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Regina Carter: Real Southern Comfort

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When most people think of the violin, they think of a solo instrument in a concerto, or a lead in a small ensemble, or a whole section of ten or twenty violinists playing in perfect synchronicity in an orchestral setting. Other styles that often include violin—or fiddle, as it’s more likely to be called—are zydeco, country and western, folk, and blue grass.

Violin isn’t common in jazz, but there is certainly a long history of great jazz violinists, including Stéphane Grappelli, Jean-Luc Ponty, Mark Feldman, and Christian Howes. Winnipeg is about to welcome one of the most exciting and gifted jazz violinists of our time, Regina Carter. On April 18, she and her band will warm up the stage at the Winnipeg Art Gallery as part of the Asper Jazz Performances series, with two concerts featuring music from her exciting new album, Southern Comfort.

Regina grew up in Detroit immersed in classical, jazz and Motown, all of which are a big part of her playing today. But in the true spirit of the great artist she is, she’s pushed herself to explore other musical styles, including world, folk, African and Afro-Cuban. Regina’s past three albums are a perfect example of the deliberate progression through different styles. I’ll Be Seeing You: A Sentimental Journey is an album that features her mother’s favorite early jazz standards. Reverse Thread is an album where she explores her connection to the African diaspora. In Southern Comfort, Regina takes the listener on a musical exploration of Cajun fiddle music, early gospel, and the work songs her grandfather would have known as a coalminer in Alabama.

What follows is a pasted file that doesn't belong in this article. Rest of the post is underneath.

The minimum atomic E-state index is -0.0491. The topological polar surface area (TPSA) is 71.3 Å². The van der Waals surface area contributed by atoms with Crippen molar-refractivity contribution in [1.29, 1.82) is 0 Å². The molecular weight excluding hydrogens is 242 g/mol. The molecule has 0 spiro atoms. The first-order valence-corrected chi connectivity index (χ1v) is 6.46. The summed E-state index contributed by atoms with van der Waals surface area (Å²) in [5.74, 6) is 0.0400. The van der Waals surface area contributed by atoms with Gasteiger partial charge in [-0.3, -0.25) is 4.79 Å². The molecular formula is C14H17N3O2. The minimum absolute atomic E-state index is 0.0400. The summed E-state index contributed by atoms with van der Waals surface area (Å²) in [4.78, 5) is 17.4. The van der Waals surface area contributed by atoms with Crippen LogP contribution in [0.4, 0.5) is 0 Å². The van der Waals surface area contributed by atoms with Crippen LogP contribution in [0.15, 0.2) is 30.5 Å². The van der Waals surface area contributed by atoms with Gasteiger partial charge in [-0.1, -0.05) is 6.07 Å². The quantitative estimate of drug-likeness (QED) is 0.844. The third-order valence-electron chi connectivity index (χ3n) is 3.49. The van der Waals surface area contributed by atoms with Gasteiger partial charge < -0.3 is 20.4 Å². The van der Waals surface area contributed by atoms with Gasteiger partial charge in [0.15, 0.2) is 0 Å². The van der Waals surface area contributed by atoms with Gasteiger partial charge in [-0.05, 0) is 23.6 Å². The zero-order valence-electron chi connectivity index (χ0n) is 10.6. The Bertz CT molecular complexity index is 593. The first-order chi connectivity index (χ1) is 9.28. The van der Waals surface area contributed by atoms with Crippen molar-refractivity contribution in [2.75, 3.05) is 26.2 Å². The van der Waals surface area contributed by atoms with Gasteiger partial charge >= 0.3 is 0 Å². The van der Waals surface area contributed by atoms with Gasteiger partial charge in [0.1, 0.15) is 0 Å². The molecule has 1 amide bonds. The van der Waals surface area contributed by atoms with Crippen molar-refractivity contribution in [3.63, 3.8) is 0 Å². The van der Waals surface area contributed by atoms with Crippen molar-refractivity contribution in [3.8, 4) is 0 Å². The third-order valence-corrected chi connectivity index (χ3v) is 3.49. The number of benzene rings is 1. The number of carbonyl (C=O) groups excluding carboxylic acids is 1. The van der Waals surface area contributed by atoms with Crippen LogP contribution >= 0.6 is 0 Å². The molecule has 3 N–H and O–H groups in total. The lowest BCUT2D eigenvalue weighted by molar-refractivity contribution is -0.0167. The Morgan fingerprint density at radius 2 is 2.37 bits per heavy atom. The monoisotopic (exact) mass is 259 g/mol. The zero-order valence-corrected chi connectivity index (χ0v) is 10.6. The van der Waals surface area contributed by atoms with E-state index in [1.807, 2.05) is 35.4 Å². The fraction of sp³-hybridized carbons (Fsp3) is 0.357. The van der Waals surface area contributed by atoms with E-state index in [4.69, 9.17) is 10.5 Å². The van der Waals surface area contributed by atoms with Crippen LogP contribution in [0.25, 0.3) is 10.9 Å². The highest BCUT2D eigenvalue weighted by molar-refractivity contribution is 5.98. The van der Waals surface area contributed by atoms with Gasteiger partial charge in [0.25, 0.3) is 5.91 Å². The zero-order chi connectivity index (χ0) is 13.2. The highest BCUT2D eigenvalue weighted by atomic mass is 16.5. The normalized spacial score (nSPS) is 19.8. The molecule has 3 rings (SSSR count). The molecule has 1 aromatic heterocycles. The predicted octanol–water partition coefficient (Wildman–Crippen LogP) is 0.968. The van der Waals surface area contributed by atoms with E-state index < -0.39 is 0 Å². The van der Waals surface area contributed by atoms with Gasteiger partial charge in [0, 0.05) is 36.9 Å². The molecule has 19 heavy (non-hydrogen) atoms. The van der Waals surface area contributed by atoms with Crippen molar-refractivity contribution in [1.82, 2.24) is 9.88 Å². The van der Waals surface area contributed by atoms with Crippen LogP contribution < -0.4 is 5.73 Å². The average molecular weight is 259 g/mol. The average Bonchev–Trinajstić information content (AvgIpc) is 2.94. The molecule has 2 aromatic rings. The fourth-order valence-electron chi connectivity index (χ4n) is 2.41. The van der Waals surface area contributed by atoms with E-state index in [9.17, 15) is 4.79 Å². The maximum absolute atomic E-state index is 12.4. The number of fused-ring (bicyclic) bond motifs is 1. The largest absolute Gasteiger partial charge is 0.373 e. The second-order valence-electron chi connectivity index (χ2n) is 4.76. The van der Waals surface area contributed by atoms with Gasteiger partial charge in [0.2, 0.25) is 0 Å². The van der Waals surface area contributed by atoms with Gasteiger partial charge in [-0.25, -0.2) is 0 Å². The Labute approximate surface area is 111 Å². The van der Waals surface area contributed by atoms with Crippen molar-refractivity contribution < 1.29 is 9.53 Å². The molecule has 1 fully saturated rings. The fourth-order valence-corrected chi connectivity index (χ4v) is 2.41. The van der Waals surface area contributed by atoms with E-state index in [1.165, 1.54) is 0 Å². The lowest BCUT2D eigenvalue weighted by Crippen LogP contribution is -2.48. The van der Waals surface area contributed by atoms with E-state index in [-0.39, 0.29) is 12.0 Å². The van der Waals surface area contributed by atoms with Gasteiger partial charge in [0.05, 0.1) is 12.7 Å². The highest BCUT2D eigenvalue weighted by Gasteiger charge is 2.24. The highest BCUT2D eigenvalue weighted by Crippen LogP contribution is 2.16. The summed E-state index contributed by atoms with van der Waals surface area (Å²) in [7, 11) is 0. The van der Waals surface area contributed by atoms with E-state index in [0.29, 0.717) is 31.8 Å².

Regina has put together a terrific band. Joining her on stage are Alvester Garnett on drums, Chris Lightcap on bass, Marvin Sewell on guitar, and William Holshouser on accordion. Regina’s soulful violin playing, the slide guitar timbres, and the distinct sound of the accordion really capture the spirit that is unique to zydeco, Cajun and southern US folk music. This is a music for the people—it gets into your bones. It will make you happy, it will make you sad, and it will surely make you want to dance!

I’ve had the pleasure of playing with Regina Carter on numerous occasions and can truly say she is a musician whose passion for music is infectious. The visceral emotion in her playing never fails to captivate her audiences. She is showing the world that the violin is an instrument of great feeling and emotion, and the sky’s the limit with its capabilities. We are in for a treat!


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